Legislative Assembly for the ACT: 2010 Week 01 Hansard (Thursday, 11 February 2010) . . Page.. 295 ..
stakeholders and the public opportunity to comment and provide input on the pilot project and before developing any other specific proposals for implementation. I table the following paper:
Reducing speed zones around shopping and community facilities—Statement to the Assembly.
That the Assembly takes note of the paper.
MS LE COUTEUR (Molonglo) (11.30): On behalf of the Greens, I would like to thank and congratulate the Chief Minister for his statement today and the work that has been done on this issue of reducing speed limits around shopping centres and community facilities. While the Chief Minister acknowledged the Greens’ interest, I would just like to point out that this has been done by the government in fulfilment of an item from the Labor-Greens parliamentary agreement. We are very pleased that work is happening on this issue. I note, as the Chief Minister noted, our first death on the roads in Canberra—of a motorcyclist, one of our vulnerable road users. That is one of the issues we have to continue working on. I believe there was also an incident on Northbourne Avenue last night with bus and a cyclist—fortunately not me.
I am very pleased that the Chief Minister himself is passionate about road safety. He talked a lot about road safety last year; he hosted road safety seminars and talked a lot about “vision zero”, the Swedish road safety concept focused on achieving zero road deaths. It is a concept which we support, and we would like to see it happen in the ACT, but clearly it will not be achieved this year.
The Greens, of course, are concerned about road safety and the many needless motor vehicle accidents that occur. We added this 40 kph item to the parliamentary agreement to particularly prioritise work with respect to vulnerable road users. Our most vulnerable road users are pedestrians, cyclists, disabled pedestrians—the people in motorised or pushed wheelchairs, people on scooters—and women pushing prams. Those are even more vulnerable road users than the able-bodied pedestrians. They are pedestrians and road users who are particularly around community facilities. And aged people, whether or not they are using scooters or whether they are frail aged, are very vulnerable road users.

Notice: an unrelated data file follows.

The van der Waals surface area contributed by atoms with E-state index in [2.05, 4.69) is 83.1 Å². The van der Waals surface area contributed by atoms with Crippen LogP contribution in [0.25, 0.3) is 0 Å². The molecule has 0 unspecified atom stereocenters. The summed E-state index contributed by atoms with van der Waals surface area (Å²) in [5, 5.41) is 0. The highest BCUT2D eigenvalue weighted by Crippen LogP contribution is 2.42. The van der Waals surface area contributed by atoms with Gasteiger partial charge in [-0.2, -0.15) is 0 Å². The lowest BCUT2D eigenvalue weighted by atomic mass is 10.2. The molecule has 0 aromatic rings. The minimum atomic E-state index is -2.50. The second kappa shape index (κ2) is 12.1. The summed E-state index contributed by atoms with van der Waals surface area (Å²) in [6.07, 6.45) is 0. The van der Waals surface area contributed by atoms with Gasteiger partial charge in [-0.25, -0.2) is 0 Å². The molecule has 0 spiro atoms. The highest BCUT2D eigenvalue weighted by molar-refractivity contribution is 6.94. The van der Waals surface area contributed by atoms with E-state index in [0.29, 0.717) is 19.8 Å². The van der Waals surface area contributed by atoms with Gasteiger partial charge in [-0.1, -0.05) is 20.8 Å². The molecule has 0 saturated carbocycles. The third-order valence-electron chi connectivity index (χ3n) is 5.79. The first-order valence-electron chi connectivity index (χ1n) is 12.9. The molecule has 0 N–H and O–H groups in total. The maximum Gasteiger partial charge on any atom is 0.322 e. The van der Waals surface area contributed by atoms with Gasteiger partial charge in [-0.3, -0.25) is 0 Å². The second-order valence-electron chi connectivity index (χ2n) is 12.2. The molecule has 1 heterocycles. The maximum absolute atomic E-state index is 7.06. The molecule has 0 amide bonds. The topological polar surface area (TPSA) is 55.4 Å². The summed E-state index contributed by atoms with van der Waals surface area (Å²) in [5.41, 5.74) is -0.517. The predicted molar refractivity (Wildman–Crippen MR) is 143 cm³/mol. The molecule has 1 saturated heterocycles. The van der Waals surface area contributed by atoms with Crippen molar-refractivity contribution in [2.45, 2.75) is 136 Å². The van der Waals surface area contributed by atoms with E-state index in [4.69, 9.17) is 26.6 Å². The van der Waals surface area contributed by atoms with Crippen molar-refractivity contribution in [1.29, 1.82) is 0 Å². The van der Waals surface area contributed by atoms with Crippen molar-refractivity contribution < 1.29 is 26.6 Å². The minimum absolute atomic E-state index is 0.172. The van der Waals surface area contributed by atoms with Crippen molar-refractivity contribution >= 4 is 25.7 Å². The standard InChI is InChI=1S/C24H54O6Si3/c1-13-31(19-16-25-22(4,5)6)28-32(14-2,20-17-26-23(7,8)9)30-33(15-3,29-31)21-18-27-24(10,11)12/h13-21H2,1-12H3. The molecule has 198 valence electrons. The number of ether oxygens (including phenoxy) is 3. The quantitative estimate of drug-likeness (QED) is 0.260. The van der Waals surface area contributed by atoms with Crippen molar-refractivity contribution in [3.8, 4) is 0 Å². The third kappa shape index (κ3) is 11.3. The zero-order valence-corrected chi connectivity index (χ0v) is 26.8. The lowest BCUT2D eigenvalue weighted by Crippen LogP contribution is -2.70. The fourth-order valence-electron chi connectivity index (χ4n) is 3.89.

This is the reason why the Greens, in their proposal, included community facilities, not just shopping centres. I am disappointed that the government is not going to be including those areas—the areas around childcare, aged care and other community facilities—as part of the pilots, but I am hopeful that the proposal will soon be extended further. The concept of vulnerability is a crucial concept to include in our planning and policy making. It recognises that some road users need special consideration and protection and it is a concept that we need to start entrenching into our laws.
As I have said before, the Greens are strongly in favour of prioritising vulnerable road users, including by measures which slow down or reduce car use. It increases safety,